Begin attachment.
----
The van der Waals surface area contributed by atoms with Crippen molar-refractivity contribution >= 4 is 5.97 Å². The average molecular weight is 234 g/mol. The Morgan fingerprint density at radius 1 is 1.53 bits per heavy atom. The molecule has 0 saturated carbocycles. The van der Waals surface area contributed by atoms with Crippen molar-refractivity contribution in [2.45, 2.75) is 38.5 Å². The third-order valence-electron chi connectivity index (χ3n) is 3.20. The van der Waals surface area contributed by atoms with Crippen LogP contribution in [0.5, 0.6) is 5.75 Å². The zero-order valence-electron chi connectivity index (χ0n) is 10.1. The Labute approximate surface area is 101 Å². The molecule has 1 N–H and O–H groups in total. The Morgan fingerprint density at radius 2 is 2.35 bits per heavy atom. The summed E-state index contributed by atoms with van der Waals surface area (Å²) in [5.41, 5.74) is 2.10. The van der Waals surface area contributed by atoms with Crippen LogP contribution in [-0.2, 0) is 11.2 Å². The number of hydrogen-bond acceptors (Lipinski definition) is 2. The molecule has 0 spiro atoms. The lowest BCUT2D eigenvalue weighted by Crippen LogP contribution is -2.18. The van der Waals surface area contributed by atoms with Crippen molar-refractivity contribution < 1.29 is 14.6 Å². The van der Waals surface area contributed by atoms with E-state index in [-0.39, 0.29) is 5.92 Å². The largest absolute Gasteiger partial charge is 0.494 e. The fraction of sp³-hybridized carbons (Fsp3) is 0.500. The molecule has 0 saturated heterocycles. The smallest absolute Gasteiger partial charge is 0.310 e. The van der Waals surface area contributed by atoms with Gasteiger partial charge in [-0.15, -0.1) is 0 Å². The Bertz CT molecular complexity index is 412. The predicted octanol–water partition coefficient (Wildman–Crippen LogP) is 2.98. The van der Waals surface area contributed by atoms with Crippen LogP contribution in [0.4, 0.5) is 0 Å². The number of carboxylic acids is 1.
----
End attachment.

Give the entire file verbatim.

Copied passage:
The van der Waals surface area contributed by atoms with Crippen molar-refractivity contribution >= 4 is 5.97 Å². The average molecular weight is 234 g/mol. The Morgan fingerprint density at radius 1 is 1.53 bits per heavy atom. The molecule has 0 saturated carbocycles. The van der Waals surface area contributed by atoms with Crippen molar-refractivity contribution in [2.45, 2.75) is 38.5 Å². The third-order valence-electron chi connectivity index (χ3n) is 3.20. The van der Waals surface area contributed by atoms with Crippen LogP contribution in [0.5, 0.6) is 5.75 Å². The zero-order valence-electron chi connectivity index (χ0n) is 10.1. The Labute approximate surface area is 101 Å². The molecule has 1 N–H and O–H groups in total. The Morgan fingerprint density at radius 2 is 2.35 bits per heavy atom. The summed E-state index contributed by atoms with van der Waals surface area (Å²) in [5.41, 5.74) is 2.10. The van der Waals surface area contributed by atoms with Crippen LogP contribution in [-0.2, 0) is 11.2 Å². The number of hydrogen-bond acceptors (Lipinski definition) is 2. The molecule has 0 spiro atoms. The lowest BCUT2D eigenvalue weighted by Crippen LogP contribution is -2.18. The van der Waals surface area contributed by atoms with Crippen molar-refractivity contribution < 1.29 is 14.6 Å². The van der Waals surface area contributed by atoms with E-state index in [-0.39, 0.29) is 5.92 Å². The largest absolute Gasteiger partial charge is 0.494 e. The fraction of sp³-hybridized carbons (Fsp3) is 0.500. The molecule has 0 saturated heterocycles. The smallest absolute Gasteiger partial charge is 0.310 e. The van der Waals surface area contributed by atoms with Gasteiger partial charge in [-0.15, -0.1) is 0 Å². The Bertz CT molecular complexity index is 412. The predicted octanol–water partition coefficient (Wildman–Crippen LogP) is 2.98. The van der Waals surface area contributed by atoms with Crippen LogP contribution in [0.4, 0.5) is 0 Å². The number of carboxylic acids is 1.